So many of the stars visible from the northern hemsphere now have proper names in various languages, Bayer designations, and Flamsteed designations.

And since then tens and hundreds of different star catalogs have been made. Stars in those catalogs are usually identified by the name or abbreviation of the catalog followed by the number of the star in the catalog. Of course many stars have designations designations in several different catalogs.

As a result the nearest stars to the Sun include:

Alpha Centauri & Proxima Centauri, Barnard's Star, Wolf 359, Lalande 21185, Luyten 726-8, Ross 154, Epsilon Eridani, Lacaille 9352, EZ Aquarii, Struve 2395, Groombridge 34, and so on.

Since 2016 the Working Group on Star Names of the Internatinal Astronomical Union has been approving official proper names for stars and has approved 336 proper names of stars by August 2018.


Part Two: Names and Designations of Deep Sky Objects.

Astronomers noted hazy patches of light in the sky.

French Astronomer Charles Messier was interesting in finding comets, so he made a list of hazy objects in the sky so he wouldn't mistake them fom comets, and published his list from 1774 to 1781. The various Messier objects he cataloged are designated as M1 through M110.

Other astronomers published catalogs of such cloudy or nebulous objects, including John Dreyer's New General Catalog of Nebulae and Clusters of Stars, 1888, followed by two Index Catalogs in in 1895 and 1908.

Most of the well known deep sky objects are in Dreyer's catalogs and are listed as NGC or IC followed by their numbers in the catalog.

As it turned out, the deep sky objects listed in those catalogs belong to several vastly differen types.

One type is diffuse nebulae, which are "clouds" of gas and dust in interstellar space, often many light years across. They include emission nebulae which are heated by stars and so emit light, reflection nebulae which reflect light from stars, and dark nebulae which block light from stars and nebulae beyond them.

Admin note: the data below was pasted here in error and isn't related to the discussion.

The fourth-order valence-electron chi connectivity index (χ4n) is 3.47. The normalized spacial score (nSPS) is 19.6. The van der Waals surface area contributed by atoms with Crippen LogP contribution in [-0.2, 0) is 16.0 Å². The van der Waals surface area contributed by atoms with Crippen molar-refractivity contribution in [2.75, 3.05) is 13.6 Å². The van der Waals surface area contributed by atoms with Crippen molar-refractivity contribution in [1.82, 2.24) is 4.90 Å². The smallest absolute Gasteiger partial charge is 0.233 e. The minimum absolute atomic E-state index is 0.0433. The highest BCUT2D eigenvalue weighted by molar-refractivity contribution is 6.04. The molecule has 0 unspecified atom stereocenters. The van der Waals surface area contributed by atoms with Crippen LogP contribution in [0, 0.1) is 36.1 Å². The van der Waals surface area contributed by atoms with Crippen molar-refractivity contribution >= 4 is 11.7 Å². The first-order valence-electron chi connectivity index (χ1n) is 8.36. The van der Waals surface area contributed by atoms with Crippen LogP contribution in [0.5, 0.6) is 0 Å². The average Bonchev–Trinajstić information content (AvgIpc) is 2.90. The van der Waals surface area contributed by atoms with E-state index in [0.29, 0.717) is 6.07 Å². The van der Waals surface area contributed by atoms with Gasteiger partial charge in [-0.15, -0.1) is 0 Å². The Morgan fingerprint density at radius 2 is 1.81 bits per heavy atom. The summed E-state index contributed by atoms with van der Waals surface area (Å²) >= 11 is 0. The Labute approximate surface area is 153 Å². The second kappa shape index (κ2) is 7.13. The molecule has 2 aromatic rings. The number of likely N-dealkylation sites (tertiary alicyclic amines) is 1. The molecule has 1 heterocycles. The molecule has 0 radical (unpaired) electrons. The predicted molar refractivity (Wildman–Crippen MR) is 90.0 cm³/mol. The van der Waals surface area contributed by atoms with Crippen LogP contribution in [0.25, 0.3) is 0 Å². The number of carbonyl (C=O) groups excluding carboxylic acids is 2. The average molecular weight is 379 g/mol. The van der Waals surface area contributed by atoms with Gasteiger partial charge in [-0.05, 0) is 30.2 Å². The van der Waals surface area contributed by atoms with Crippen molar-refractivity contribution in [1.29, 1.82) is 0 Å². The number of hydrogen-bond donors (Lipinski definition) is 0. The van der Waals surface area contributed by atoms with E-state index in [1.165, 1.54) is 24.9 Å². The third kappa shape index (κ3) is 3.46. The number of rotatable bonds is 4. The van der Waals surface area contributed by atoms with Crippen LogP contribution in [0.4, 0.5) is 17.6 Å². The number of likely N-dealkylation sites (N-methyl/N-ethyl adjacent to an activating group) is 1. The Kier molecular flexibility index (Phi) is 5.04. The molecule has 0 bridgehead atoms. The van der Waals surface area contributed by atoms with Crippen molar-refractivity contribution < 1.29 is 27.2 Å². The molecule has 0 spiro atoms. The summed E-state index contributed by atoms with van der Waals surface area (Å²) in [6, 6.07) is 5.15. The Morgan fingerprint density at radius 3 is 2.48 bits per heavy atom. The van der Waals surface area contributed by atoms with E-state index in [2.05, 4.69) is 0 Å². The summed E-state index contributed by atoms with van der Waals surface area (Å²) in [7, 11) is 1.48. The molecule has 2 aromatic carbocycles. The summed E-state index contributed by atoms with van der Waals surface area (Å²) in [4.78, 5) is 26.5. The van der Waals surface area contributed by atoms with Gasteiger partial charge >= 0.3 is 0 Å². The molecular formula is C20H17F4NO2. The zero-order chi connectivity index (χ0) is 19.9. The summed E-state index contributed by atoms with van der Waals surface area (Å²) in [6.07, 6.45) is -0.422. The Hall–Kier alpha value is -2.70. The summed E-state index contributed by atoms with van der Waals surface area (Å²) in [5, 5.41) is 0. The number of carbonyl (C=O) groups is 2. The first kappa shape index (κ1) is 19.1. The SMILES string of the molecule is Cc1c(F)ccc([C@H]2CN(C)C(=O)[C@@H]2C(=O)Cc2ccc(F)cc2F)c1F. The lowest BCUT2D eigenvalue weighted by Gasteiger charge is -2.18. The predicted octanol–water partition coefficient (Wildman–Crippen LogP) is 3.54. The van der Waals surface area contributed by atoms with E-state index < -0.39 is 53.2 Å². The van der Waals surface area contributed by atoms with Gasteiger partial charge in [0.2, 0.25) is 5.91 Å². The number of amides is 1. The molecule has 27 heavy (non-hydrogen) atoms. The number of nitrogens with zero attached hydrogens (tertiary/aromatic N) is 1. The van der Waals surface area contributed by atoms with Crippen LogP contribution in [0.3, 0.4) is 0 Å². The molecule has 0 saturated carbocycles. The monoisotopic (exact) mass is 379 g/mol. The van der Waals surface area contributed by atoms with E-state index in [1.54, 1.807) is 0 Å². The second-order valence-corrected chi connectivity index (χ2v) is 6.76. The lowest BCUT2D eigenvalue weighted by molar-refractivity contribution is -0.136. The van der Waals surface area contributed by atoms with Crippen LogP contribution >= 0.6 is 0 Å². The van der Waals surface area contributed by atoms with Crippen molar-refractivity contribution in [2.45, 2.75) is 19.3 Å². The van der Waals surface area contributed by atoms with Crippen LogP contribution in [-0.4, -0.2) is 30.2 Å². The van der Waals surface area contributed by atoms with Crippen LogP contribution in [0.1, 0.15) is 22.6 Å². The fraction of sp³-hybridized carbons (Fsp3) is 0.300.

Another type is planetary nebulae, which are shells of gas emitted from stars collapsing into white dwarf stars at the end of their evolution.

Another type is open clusters, clusters of young newly formed stars within star forming regions of a galaxy.

Another type is globular clusters, much larger clusters of usually older stars, that obit galaxies outside of the main bodies of those galaxies.

Another type is galaxies. Galaxies are vast associations of stars, star clusters, and dark matter, Many galaxies also have a lot of gas and dust.

Galaxies range in size from tiny dwarf galaxies which don't have many more stars than globular star clusters to supbergiant galaxies with millions of times as many stars.

The main types of galaxies are spiral, elliptical, and irregular.

And now that many types of deep sky objects are known, there are many catalogs listing only a single type of deep sky object.

So emission nebulae, reflection nebulae, planetary nebulae, supernova remnants, planetary nebulae, open clusters, globular clusters, stellar associations, dwarf galaxies, giant galaxies, spiral galaxies, elliptical galaxies, irregular galaxies, clusters of galaxies, superclusters of galaxies, cosmic radio sources, cosmic X ray sources, neutron stars, pulsars, black holes, quasars, et. etc. all have separate catalogs.

And any object listed in such a catalog should have its catalog designation, and many objects are listed in more than one catalog and have more than one catalog designation.


You must log in to answer this question.

Not the answer you're looking for? Browse other questions tagged .